UPDATE: Since I wrote this there has been some progress, although Tilda still isn’t available from the Fedora repos there has been some development work done on it. There is a new maintainer so go here for the latest details. You will need to build from source to have Tilda in current versions of Fedora or Korora but hopefully a new packager will emerge.
As many who have read this blog will know I’m a fan of drop down (aka quake style) terminals. I use Yakuake in KDE but in Xfce I’ve been using Tilda. I prefer its minimal style and features to the other options.
However when I installed Korora 19 I discovered that Tilda has been dropped from Fedora’s repos for 19 as it isn’t being currently maintained. In cases like this you have the choice of finding an alternative or building it yourself from source.
I found there is another way of installing Tilda in Korora or Fedora 19. Please note that this isn’t a procedure I would recommend for most packages but it works for Tilda. I ran Fedup on one of my systems but did a clean installation on another. Initially I didn’t notice the Tilda hadn’t been updated by fedup as it was still working. Only after I installed on the other system was the lack of Tilda noticed. I realised that packages from the older version still worked. So that was how I got it working in 19.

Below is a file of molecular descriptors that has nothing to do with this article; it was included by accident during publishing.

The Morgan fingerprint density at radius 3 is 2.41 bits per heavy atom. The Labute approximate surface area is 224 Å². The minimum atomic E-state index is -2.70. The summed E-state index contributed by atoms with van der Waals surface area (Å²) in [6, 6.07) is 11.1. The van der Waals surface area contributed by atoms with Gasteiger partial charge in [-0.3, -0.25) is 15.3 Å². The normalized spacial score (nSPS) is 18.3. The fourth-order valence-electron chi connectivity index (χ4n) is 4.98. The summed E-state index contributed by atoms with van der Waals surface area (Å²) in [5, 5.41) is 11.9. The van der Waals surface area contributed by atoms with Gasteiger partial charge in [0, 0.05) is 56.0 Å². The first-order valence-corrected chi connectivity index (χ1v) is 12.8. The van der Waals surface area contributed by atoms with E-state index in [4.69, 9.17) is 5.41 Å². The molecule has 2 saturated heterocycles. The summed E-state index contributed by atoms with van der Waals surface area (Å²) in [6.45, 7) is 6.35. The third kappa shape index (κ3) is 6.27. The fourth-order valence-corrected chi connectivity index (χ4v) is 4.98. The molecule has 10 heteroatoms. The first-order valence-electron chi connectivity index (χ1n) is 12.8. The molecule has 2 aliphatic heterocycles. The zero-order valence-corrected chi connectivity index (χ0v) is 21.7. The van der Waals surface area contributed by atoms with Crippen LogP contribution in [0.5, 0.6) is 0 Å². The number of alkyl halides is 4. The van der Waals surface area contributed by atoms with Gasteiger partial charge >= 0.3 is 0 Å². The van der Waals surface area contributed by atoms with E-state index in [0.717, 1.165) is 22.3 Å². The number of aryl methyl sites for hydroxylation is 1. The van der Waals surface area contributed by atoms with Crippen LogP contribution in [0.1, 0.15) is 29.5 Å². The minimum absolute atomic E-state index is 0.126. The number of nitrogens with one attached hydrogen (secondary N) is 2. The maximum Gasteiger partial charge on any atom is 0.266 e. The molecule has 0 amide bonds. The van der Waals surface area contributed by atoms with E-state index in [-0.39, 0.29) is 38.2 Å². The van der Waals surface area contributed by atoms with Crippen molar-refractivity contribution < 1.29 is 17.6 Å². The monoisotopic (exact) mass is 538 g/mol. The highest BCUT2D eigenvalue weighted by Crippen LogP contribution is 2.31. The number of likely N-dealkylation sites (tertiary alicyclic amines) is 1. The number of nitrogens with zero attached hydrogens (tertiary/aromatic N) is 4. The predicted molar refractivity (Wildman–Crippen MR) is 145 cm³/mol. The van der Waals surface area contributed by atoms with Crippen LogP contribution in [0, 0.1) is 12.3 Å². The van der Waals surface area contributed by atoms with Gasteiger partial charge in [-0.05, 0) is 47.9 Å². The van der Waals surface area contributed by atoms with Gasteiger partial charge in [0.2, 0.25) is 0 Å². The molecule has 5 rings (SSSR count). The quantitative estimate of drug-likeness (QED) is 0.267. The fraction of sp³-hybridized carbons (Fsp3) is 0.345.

First we need a rpm file to install. That’s easy as I found the version for 18 works in 19. One way to obtain rpms is with RPM Search. I’ve used it before to back date when updates break something and yum history hasn’t worked. Go to here for a 64 bit file or here for an i686 one.
Now, as root, change to the directory where the downloaded file resides and run ‘yum localinstall packagename’, obviously replace packagename with the name of the file you downloaded. Yum will handle the dependency and install Tilda for you.
Problem solved, you now have Tilda in Korora or Fedora 19. Hopefully someone will step up and package it again in future version but as development has been slow I guess that’s not likely. See Tilda on github for details on the current state of development.